How Desolate the City

How Desolate the City February 25, 2006

The city of chaos is broken down, every house is shut up so that no one can enter; all joy has reached its eventide; the gladness of the earth is banished. Desolation is left in the city, the gates are battered into ruins. (from Isaiah 24)

I have done my share of grieving, believe me. Hours of watching horrifying news coverage, reading tragedy in the newspapers, hearing sobbing voices of friends over barely-acquired telephone access . . . this was the tenor and make-up of the whole fall as we watched from afar the devastation and chaos of Katrina in our former home town of New Orleans.

So when I set out yesterday to head back for the first time since the hurricane I felt pretty confident that a spirit of optimism would carry me through the first Mardi Gras after Katrina.

To say I was not prepared for the devastation here is a rather significant understatement. It started about halfway through the flight to New Orleans, when the man sitting next to me began recounting all he had lost, talking about the ongoing discovery of bodies and the practicalities of living in a city with little working infrastructure. My stomach began to clench as I listened and a feeling of dread started creeping up on me.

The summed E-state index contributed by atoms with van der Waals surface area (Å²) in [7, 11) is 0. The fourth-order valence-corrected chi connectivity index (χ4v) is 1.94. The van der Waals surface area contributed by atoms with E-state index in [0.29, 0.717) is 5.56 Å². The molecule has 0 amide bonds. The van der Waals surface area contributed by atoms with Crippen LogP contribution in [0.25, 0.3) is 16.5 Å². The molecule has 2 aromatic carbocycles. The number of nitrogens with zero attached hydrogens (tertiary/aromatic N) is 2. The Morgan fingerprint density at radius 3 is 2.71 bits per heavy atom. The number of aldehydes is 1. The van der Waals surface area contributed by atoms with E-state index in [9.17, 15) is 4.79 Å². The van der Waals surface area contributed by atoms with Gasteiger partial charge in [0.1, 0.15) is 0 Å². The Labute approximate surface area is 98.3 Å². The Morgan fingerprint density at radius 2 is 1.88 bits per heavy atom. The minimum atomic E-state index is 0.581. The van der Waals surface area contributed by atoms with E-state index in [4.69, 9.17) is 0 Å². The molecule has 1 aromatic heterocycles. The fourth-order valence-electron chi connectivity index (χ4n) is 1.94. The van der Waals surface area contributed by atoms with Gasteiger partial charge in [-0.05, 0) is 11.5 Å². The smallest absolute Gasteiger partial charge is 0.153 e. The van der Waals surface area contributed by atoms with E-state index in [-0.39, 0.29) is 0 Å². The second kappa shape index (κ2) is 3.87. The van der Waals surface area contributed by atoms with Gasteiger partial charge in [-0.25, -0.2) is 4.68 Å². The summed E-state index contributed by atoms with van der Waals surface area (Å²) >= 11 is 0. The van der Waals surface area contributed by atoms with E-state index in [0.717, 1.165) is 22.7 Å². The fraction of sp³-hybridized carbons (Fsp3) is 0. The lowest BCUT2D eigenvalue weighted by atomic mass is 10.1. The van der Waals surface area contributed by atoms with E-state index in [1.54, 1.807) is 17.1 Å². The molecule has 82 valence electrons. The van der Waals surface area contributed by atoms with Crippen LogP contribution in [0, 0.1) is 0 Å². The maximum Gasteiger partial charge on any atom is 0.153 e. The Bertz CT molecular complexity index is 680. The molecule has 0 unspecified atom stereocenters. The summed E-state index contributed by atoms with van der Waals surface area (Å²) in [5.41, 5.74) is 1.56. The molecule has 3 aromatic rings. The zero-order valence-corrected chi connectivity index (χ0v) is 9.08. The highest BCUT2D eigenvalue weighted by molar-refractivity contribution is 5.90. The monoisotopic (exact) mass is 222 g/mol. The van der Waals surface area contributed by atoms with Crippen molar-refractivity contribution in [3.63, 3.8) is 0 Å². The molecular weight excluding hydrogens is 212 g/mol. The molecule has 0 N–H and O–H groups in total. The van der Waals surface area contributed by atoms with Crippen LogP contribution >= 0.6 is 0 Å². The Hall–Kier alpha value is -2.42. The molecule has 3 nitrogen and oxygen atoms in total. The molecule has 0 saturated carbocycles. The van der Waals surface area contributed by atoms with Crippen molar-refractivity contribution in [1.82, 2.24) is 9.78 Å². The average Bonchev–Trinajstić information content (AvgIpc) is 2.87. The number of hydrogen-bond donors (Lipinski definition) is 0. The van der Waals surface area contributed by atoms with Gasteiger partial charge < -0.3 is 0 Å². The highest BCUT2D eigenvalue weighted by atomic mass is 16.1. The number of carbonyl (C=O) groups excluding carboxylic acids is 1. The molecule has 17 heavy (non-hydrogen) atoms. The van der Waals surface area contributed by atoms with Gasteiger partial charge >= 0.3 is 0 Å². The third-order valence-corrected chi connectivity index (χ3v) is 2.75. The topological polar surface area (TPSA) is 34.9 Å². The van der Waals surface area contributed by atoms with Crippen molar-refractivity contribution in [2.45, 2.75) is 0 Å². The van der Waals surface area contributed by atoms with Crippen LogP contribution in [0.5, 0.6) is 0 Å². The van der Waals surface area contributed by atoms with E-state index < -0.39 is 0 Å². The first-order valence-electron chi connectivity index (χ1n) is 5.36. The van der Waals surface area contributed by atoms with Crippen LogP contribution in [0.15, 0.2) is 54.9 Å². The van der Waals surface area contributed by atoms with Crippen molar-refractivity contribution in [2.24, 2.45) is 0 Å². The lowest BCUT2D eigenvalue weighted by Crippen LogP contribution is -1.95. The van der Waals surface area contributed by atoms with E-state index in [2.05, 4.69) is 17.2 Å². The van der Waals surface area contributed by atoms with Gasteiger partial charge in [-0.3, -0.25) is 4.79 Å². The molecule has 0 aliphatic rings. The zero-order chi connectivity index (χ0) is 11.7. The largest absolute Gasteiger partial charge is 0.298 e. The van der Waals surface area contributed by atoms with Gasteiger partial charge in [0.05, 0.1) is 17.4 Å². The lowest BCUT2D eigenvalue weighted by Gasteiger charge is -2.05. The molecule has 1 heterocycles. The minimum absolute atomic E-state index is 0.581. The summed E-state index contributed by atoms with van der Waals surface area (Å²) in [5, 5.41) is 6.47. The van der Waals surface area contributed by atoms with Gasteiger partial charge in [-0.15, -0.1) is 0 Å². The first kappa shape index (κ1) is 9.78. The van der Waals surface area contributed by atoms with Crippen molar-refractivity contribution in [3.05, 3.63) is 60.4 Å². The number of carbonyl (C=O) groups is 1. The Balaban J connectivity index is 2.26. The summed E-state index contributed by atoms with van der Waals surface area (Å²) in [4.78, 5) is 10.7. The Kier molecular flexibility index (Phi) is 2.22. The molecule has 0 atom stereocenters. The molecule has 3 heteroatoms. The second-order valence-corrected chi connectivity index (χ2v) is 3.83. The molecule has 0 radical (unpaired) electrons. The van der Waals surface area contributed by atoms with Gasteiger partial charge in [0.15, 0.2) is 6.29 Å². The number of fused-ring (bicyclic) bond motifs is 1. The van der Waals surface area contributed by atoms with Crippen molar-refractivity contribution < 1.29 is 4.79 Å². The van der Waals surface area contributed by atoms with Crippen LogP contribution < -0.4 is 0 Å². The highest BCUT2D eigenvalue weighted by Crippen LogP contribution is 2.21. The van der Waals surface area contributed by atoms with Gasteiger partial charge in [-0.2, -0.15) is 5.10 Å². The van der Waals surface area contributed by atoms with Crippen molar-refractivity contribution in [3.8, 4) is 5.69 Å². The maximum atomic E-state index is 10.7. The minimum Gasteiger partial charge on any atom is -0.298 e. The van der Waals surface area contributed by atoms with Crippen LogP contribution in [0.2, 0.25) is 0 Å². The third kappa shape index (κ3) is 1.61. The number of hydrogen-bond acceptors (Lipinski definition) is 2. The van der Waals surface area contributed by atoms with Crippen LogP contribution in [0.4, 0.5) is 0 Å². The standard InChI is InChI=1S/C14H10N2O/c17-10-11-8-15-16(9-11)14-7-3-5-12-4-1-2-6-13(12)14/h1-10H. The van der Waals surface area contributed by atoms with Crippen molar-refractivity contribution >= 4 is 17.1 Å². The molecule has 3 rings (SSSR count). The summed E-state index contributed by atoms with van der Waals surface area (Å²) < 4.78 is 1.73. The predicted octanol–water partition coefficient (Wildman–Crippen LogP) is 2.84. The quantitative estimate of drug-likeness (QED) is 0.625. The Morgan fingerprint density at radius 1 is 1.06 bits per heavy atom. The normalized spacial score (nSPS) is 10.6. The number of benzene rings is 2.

I wasn’t ready for what I’ve found.

Six entire months after Katrina the city looks like a war zone. There is trash everywhere; abandoned houses; barely any business open. Neighborhoods are a sea of blue tarps pretending to be roofs. Stoplights don’t work . . . they sit on corners dark. At night there’s an eerie darkness that covers everything like a thick blanket; no one is home. There is a constant sound of crows, loud and cawing, the kind of crows that stalk road kill.

And the material trappings of our former life? Total devastation. Here are some pictures of the first house we lived in after we moved to New Orleans in 1996. The water rose above the roof; the whole house is destroyed. The house sits empty and abandoned, windows gone, completely stripped inside. The roof has been blown off the back of the house and the little backyard where my babies toddled around in their splash pool is destroyed.

As I drive around barely able to take in the current sight of what I used to know the words of the prophet Isaiah’s lament for Jerusalem kept running through my head . . . how desolate the city! How desolate the city!
I think I might know now a little of how he felt as he cried.

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